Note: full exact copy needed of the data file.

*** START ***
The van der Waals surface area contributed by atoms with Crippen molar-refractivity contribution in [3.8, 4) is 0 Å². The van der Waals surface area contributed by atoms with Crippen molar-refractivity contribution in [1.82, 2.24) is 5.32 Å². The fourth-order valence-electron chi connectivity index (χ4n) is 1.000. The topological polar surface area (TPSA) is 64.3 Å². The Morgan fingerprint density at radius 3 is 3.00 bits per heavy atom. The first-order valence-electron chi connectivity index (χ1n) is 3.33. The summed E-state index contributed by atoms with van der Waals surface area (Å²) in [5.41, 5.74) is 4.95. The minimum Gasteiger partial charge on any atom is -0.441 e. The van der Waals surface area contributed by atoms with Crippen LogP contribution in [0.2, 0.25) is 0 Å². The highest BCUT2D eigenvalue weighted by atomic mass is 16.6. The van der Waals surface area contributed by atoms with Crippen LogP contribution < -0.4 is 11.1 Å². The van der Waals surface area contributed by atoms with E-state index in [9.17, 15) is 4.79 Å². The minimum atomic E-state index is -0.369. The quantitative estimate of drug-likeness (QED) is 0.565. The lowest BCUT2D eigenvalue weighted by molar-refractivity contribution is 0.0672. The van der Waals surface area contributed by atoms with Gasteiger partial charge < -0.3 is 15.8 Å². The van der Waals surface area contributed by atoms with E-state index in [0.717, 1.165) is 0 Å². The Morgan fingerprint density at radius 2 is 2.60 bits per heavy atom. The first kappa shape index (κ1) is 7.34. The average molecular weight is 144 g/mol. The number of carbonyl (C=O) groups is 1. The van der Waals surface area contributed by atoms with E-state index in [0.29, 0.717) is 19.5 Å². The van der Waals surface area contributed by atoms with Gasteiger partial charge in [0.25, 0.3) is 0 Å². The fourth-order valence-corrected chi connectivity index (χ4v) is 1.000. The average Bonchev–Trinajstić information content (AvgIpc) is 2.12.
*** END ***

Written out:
The van der Waals surface area contributed by atoms with Crippen molar-refractivity contribution in [3.8, 4) is 0 Å². The van der Waals surface area contributed by atoms with Crippen molar-refractivity contribution in [1.82, 2.24) is 5.32 Å². The fourth-order valence-electron chi connectivity index (χ4n) is 1.000. The topological polar surface area (TPSA) is 64.3 Å². The Morgan fingerprint density at radius 3 is 3.00 bits per heavy atom. The first-order valence-electron chi connectivity index (χ1n) is 3.33. The summed E-state index contributed by atoms with van der Waals surface area (Å²) in [5.41, 5.74) is 4.95. The minimum Gasteiger partial charge on any atom is -0.441 e. The van der Waals surface area contributed by atoms with Crippen LogP contribution in [0.2, 0.25) is 0 Å². The highest BCUT2D eigenvalue weighted by atomic mass is 16.6. The van der Waals surface area contributed by atoms with Crippen LogP contribution < -0.4 is 11.1 Å². The van der Waals surface area contributed by atoms with E-state index in [9.17, 15) is 4.79 Å². The minimum atomic E-state index is -0.369. The quantitative estimate of drug-likeness (QED) is 0.565. The lowest BCUT2D eigenvalue weighted by molar-refractivity contribution is 0.0672. The van der Waals surface area contributed by atoms with Gasteiger partial charge < -0.3 is 15.8 Å². The van der Waals surface area contributed by atoms with E-state index in [0.717, 1.165) is 0 Å². The Morgan fingerprint density at radius 2 is 2.60 bits per heavy atom. The first kappa shape index (κ1) is 7.34. The average molecular weight is 144 g/mol. The number of carbonyl (C=O) groups is 1. The van der Waals surface area contributed by atoms with E-state index in [0.29, 0.717) is 19.5 Å². The van der Waals surface area contributed by atoms with Gasteiger partial charge in [0.25, 0.3) is 0 Å². The fourth-order valence-corrected chi connectivity index (χ4v) is 1.000. The average Bonchev–Trinajstić information content (AvgIpc) is 2.12.